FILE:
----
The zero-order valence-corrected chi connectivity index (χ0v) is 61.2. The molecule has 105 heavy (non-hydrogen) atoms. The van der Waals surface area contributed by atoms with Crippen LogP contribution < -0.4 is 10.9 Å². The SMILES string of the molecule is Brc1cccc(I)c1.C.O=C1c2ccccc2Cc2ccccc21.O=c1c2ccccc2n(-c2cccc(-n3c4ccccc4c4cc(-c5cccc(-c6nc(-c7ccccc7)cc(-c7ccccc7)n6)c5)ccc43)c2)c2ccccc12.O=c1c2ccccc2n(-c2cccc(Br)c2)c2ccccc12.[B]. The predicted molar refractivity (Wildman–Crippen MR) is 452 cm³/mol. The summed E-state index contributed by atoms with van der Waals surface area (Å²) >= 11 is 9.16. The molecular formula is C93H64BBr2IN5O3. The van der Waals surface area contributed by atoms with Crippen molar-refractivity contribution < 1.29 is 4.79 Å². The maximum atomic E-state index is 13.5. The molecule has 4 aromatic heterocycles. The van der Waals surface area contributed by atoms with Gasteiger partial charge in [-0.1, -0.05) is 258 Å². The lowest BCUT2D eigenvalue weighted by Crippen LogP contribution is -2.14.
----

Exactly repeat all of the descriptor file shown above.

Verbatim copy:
The zero-order valence-corrected chi connectivity index (χ0v) is 61.2. The molecule has 105 heavy (non-hydrogen) atoms. The van der Waals surface area contributed by atoms with Crippen LogP contribution < -0.4 is 10.9 Å². The SMILES string of the molecule is Brc1cccc(I)c1.C.O=C1c2ccccc2Cc2ccccc21.O=c1c2ccccc2n(-c2cccc(-n3c4ccccc4c4cc(-c5cccc(-c6nc(-c7ccccc7)cc(-c7ccccc7)n6)c5)ccc43)c2)c2ccccc12.O=c1c2ccccc2n(-c2cccc(Br)c2)c2ccccc12.[B]. The predicted molar refractivity (Wildman–Crippen MR) is 452 cm³/mol. The summed E-state index contributed by atoms with van der Waals surface area (Å²) >= 11 is 9.16. The molecular formula is C93H64BBr2IN5O3. The van der Waals surface area contributed by atoms with Crippen molar-refractivity contribution < 1.29 is 4.79 Å². The maximum atomic E-state index is 13.5. The molecule has 4 aromatic heterocycles. The van der Waals surface area contributed by atoms with Gasteiger partial charge in [-0.1, -0.05) is 258 Å². The lowest BCUT2D eigenvalue weighted by Crippen LogP contribution is -2.14.